Tuesday, 16 December 2008

Review - Natasha Cooper – "No More Victims"

Publ: 2008 Barrington Stoke
Pensby Library
ISBN: 978-1-84299-556-3
Genre: Teenage (?) fiction; crime;
Pages: 119p
Found by Serendipity
Rating: ***

What led you to pick up this book?
I assumed it was an adult book – it being on the adult ‘New Fiction’ shelf and because of the apparent simplicity of the story I though perhaps it was going to be deeper than the obvious. I still haven't decided whether it is aimed at adults or not.

Describe the plot without giving anything away.
A story of teen-age bullying and murder.

What did you think of the characters?
No comment.

What did you think about the style?
I assumed it had been written by a young teen for young teens.

What did you like most about the book?

Was there anything you didn't like about the book?
Out of kindness I’ll pass again.

Thoughts on the book jacket / cover.


Would I recommend it?
Not even to a teenager.

NATASHA COOPER (Daphne Wright), to my surprise, was born in 1951 and is also known as Kate Hatfield, Clare Layton, and Daphne Wright . She was Chairman of the Crime Writers' Association in 2000/2001. She reviews books in The Time, The TLS and the New Law Journal.


  1. A very brief review, but clearly you didn't like the book. Good to know, I will have to look at other reviews before casting my own decision as to whether or not to read it. Thank You for posting the review.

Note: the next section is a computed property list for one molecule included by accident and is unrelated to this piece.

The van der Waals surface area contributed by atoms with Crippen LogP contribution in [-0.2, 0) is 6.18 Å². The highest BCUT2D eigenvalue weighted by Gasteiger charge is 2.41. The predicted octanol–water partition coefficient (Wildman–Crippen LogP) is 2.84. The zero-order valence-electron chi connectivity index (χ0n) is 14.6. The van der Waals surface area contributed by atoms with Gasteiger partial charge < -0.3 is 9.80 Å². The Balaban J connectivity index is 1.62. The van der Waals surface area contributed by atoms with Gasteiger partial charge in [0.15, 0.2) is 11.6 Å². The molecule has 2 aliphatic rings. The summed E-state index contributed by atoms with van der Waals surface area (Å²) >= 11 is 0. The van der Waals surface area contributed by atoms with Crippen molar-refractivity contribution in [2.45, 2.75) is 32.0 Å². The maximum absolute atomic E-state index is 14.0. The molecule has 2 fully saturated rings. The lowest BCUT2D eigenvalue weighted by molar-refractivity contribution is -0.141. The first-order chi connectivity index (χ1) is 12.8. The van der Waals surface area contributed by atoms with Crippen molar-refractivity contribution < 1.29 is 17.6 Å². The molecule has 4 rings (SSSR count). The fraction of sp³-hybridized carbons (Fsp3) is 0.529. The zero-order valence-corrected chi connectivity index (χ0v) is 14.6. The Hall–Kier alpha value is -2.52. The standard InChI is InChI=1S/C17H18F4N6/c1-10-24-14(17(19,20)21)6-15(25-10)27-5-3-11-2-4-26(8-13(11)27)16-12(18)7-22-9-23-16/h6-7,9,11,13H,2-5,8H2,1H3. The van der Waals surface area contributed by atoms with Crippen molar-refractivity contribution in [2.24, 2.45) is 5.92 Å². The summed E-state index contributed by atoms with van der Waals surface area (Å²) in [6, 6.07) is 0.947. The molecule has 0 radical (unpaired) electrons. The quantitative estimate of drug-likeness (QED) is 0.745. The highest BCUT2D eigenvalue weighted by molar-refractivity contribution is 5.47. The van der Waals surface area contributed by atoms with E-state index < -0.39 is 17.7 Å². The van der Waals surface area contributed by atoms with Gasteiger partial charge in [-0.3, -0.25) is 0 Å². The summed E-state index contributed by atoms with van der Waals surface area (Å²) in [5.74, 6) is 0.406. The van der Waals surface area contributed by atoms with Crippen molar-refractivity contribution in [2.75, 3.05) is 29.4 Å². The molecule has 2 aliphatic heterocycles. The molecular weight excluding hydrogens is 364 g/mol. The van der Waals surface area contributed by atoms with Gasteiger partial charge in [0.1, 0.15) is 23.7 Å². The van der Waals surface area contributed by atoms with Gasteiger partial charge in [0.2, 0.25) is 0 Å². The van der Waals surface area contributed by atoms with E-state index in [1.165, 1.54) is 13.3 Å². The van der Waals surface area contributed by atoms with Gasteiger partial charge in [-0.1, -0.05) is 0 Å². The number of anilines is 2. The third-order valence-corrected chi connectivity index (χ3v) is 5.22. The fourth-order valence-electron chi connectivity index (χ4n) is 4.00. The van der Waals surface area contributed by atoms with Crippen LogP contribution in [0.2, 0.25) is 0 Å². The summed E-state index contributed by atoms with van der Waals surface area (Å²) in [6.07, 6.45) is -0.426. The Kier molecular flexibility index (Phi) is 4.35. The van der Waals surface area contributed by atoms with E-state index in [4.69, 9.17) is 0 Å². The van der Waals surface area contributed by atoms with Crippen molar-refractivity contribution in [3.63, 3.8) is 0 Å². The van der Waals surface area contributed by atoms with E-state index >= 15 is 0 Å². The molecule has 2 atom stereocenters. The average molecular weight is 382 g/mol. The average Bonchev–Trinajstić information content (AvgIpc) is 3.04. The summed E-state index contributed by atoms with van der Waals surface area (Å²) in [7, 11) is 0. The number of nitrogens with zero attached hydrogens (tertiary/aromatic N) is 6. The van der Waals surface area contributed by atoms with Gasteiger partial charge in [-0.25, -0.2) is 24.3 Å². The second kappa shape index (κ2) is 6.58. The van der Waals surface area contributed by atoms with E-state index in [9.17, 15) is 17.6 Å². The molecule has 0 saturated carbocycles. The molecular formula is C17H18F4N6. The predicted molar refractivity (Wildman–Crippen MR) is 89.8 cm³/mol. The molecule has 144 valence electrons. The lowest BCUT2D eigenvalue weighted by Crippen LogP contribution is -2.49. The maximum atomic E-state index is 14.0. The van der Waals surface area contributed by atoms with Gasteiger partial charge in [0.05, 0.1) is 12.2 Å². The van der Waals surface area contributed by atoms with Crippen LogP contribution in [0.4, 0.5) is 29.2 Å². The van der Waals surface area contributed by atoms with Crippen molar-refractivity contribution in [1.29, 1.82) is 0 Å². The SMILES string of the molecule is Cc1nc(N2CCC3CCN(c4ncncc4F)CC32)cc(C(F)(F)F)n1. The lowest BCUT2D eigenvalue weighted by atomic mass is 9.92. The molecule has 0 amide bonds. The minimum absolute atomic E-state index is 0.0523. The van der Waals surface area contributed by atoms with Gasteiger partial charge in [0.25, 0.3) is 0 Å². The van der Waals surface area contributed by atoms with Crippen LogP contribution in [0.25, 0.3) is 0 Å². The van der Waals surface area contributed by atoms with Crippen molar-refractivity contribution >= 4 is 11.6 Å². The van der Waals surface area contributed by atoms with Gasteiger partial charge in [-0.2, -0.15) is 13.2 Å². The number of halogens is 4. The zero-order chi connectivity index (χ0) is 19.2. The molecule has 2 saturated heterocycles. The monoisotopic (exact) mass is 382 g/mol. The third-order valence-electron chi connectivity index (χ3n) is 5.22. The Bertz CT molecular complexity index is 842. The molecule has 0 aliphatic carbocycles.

Tony Peters
    Author of, Kids on a Case: The Case of the Ten Grand Kidnapping

  2. I am intrigued by your review. I've never seen one quite like it, and it makes me curious about the book, actually! :)

    Beth Fehlbaum, author
    Courage in Patience, a story of hope for those who have endured abuse
    Ch. 1 is online!

  3. I obviously have stirred the beginnings of a debate here. Firstly can I point out I’m not one of those people who believe bloggers should only give positive reviews – as Susan hill has recently suggested should be the case. we are all entitled to our own opinions. The very fact that a book gets published means someone somewhere saw something in it.

    As regards this book, the writing was so simplistic, the characters so basic and the plot so uncomplicated that I was genuinely left wondering for what age group it was meant. Perhaps when I was a very young teen I might have thought it was at least average but I doubt it. But then at twenty one I didn’t like George Eliot and now I love her.

    If you want to make your own mind up I would think the average reader could dispense with it in an hour so by all means try it and see what you think....


Hello folks - your comments are always welcome.